“I felt like I'd been in the industry so long that I was on repeat.”
“Someone asked me what my Plan B was, and I didn’t have one which seemed crazy! I needed to take control and create one. ”
“Every Monday night for 15 months I would traipse out of the office at 6.30pm armed with my tasting glasses. The first night of that course, I felt a little intimidated. But I learned to have more faith in myself.
Overview of earlier career.
Lindsay “fell into a graduate scheme in the City after university” not knowing exactly what she wanted to do but she was drawn towards a career in finance. She moved companies a few times to widen her experience and “to keep moving up the ladder” and spent 18 years with her last employer with her final position as MD and Head of UK Corporate Clients.
The trigger for change?
Lindsay described her need for change as a “slow burn” rather than one trigger.
She loved the client relationship side of her work and whilst she enjoyed managing teams, Lindsay realised that as her career had progressed she’d moved further away from the element that she “really loved doing” - looking after her customers and negotiating deals.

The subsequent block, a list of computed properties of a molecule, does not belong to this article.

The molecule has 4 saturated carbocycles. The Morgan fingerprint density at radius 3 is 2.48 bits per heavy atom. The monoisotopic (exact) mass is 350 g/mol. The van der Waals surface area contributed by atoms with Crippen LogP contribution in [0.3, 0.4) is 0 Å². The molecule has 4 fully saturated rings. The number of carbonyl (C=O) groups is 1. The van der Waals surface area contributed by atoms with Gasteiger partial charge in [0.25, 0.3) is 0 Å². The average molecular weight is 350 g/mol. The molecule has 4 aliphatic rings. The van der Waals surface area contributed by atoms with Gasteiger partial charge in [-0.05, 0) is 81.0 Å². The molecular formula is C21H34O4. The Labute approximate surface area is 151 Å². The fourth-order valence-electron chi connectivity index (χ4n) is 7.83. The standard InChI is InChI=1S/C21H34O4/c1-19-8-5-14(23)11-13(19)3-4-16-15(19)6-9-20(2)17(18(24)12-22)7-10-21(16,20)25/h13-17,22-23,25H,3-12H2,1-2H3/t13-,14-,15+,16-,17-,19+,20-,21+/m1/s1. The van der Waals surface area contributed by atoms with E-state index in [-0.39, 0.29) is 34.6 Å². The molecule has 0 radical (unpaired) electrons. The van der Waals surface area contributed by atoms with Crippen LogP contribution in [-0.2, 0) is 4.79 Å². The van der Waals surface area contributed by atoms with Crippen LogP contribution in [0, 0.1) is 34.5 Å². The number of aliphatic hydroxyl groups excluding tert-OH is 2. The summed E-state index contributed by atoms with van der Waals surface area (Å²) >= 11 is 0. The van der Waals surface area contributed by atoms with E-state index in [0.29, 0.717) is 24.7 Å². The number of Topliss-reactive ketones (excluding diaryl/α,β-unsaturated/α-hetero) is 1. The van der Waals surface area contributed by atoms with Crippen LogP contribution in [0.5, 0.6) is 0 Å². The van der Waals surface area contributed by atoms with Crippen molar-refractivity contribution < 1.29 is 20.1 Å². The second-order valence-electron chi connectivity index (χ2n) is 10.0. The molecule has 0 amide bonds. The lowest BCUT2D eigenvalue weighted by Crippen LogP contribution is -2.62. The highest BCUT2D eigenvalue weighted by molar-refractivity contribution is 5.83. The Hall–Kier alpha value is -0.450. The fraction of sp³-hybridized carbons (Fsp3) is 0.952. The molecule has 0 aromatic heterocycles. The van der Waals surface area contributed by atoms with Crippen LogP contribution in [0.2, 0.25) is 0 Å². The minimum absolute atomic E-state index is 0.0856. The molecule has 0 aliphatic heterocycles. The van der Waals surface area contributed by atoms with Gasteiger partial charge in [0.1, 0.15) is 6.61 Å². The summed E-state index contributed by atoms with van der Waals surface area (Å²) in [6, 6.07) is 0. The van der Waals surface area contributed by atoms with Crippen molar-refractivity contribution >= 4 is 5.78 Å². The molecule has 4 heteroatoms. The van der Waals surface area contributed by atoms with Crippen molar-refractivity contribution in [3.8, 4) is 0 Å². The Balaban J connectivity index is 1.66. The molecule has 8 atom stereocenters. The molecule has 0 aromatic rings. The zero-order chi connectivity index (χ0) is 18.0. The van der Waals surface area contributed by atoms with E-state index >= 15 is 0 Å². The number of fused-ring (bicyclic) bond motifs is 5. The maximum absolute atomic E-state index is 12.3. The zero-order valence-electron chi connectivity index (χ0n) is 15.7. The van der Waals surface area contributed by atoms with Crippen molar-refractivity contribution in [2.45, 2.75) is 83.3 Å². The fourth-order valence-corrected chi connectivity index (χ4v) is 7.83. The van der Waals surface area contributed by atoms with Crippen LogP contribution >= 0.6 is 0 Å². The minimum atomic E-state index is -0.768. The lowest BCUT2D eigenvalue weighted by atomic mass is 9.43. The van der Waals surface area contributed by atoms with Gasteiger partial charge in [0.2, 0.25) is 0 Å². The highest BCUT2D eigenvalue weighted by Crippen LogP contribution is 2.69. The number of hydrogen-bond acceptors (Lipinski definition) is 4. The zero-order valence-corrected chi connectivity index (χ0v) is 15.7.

“I had become restless as I’d been doing the same thing for a while and when the financial crisis happened, it forced me to take a step back and look at where my career was heading.
I realised that I had progressed as far as I wanted to in banking. I felt that I was moving further and further away from clients which was the part that I really loved.”
A late-evening conversation with colleagues in 2008 prompted some deeper thought on Lindsay’s longer-term career. They were discussing the tv coverage of the Lehman’s crash where people were filmed leaving the Lehman’s office with their belongings in card-board boxes.
“Someone asked me what my Plan B was, and I didn’t have one which seemed crazy!